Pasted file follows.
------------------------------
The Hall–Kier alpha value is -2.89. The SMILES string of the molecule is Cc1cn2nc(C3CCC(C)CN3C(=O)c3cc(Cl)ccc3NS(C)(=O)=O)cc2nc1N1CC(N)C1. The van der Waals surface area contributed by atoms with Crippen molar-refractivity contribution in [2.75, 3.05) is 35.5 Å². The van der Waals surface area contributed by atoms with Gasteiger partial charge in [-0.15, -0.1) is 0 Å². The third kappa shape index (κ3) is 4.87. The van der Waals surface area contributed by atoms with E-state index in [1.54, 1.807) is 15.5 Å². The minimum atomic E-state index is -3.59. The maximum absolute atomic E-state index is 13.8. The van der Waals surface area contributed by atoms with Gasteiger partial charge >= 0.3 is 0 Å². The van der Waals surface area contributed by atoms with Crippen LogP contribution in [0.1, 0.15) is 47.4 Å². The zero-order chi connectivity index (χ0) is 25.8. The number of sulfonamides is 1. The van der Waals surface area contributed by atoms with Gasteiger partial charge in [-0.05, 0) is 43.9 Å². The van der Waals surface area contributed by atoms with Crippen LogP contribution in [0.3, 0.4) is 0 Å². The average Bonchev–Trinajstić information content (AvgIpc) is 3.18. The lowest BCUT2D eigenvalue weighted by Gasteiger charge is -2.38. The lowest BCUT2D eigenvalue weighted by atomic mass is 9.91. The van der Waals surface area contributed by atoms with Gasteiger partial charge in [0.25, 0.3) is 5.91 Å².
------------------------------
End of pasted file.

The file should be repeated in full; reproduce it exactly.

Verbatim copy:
The Hall–Kier alpha value is -2.89. The SMILES string of the molecule is Cc1cn2nc(C3CCC(C)CN3C(=O)c3cc(Cl)ccc3NS(C)(=O)=O)cc2nc1N1CC(N)C1. The van der Waals surface area contributed by atoms with Crippen molar-refractivity contribution in [2.75, 3.05) is 35.5 Å². The van der Waals surface area contributed by atoms with Gasteiger partial charge in [-0.15, -0.1) is 0 Å². The third kappa shape index (κ3) is 4.87. The van der Waals surface area contributed by atoms with E-state index in [1.54, 1.807) is 15.5 Å². The minimum atomic E-state index is -3.59. The maximum absolute atomic E-state index is 13.8. The van der Waals surface area contributed by atoms with Gasteiger partial charge >= 0.3 is 0 Å². The van der Waals surface area contributed by atoms with Crippen LogP contribution in [0.1, 0.15) is 47.4 Å². The zero-order chi connectivity index (χ0) is 25.8. The number of sulfonamides is 1. The van der Waals surface area contributed by atoms with Gasteiger partial charge in [-0.05, 0) is 43.9 Å². The van der Waals surface area contributed by atoms with Crippen LogP contribution in [0.3, 0.4) is 0 Å². The average Bonchev–Trinajstić information content (AvgIpc) is 3.18. The lowest BCUT2D eigenvalue weighted by Gasteiger charge is -2.38. The lowest BCUT2D eigenvalue weighted by atomic mass is 9.91. The van der Waals surface area contributed by atoms with Gasteiger partial charge in [0.25, 0.3) is 5.91 Å².